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Thursday, 5 April, 2001, 18:39 GMT 19:39 UK
Museum rejects Goya claims
The Colossus
There are queries about Goya's The Colossus
The director of Madrid's Prado museum has rejected a claim that two paintings attributed to Goya in the museum's collection are not by the Spanish master.

Fernando Checa spoke out in response to the surprise claim by British Art Historian Juliet Bareau-Wilson that the works were not by Franciso de Goya.

Mr Checa is adamant that the works are authentic.

Saturn devouring his child
Saturn devouring his child - one of Goya's disturbing "black" pictures
"For the Prado, the two works are by Goya and they have been given out on loan as such," he told the leading Spanish daily newspaper El Pais.

"Opinion to the contrary must come in scientific publications and a thoroughly worked catalogue."

In an interview with Spanish Art magazine El Periodico del Arte, Ms Bareau-Wilson had said that the canvasses lacked the force to be the work of Goya.

Ms Bareau-Wilson was subsequently backed up by Prado curator and Goya specialist Manuela Mena, in claiming that The Colossus and The Milkmaid of Bordeaux were works by other artists.

"All the findings of Wilson-Bareau's investigation, which I support, indicate that the painter (of The Milkmaid) was Rosario Weiss, who was said to be Goya's daughter," Ms Mena said.

"It appears to be the work of a girl, helped by the master who was her father."


Ms Wilson-Bareau has investigated the paintings with x-ray and under The Milkmaid there is evidence of sketches of other figures, something unusual in the work of Goya.

On the Colossus, Ms Wilson-Bareau said: "Almost all specialists agree that it is not a Goya painting."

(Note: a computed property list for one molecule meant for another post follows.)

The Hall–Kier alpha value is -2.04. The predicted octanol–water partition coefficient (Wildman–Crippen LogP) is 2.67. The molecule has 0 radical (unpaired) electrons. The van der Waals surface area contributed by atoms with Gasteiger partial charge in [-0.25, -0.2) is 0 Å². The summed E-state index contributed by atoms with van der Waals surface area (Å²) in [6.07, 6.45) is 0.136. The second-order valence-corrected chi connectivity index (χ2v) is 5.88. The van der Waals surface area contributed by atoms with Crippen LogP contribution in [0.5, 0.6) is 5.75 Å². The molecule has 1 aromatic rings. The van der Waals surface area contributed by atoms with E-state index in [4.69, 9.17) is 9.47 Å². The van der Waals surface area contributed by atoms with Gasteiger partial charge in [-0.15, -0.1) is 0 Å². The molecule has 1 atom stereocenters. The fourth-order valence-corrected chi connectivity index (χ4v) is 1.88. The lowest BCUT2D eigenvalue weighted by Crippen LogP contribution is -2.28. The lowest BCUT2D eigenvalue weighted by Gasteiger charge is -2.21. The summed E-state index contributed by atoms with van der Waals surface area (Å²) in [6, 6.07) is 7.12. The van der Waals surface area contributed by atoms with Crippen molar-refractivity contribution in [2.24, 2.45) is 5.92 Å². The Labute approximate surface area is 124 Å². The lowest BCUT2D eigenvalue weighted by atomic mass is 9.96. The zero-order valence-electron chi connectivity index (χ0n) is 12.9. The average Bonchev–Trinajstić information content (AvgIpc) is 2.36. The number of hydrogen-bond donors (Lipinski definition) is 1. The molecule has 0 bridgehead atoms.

Ms Mena said that there had been doubts about the two paintings for several years.

But she added that a definitive categorisation of the works will not happen until a detailed scientific study on the Prado's collections is completed.

The Wine Harvest
Earlier in life Goya painted sunnier themes - here The Wine Harvest
"This will help throw light on Goya and other artists," she said.

Francisco Goya is considered one of the world's greatest artists and one of the first "modern" artists.

In his penetrating and intimate view of humanity he was a pioneer of new artistic tendencies which were to come to fruition in the 19th century.

Goya was born in the middle of the 18th century and created his most innovative paintings, drawings and prints after the near-fatal illness that left him deaf at the age of 47.


Ms Wilson-Bareau - who curated the exhibition of Goya drawings currently on show at the Hayward Gallery in London - has questioned the provenance of other so-called Goya works in the past.

In the 1970s she dismissed some 150 of the 500 or so works attributed to the painter.

Both Ms Mena and Ms Wilson-Bareau recommend further studies on the work of Goya's assistants Agustin Esteve and Asensio Julia and an artist called Leonardo Alenze, who is known for his perfect Goya copies.

They will now add Rosario Weiss, the child of Goya's lover Leocadia Zorilla de Weiss who lived with the artist late in his life.

In the meantime both The Milkmaid and The Colossus will stay at the Prado as according to Ms Mena they are clearly part of the painter's heritage.

See also:

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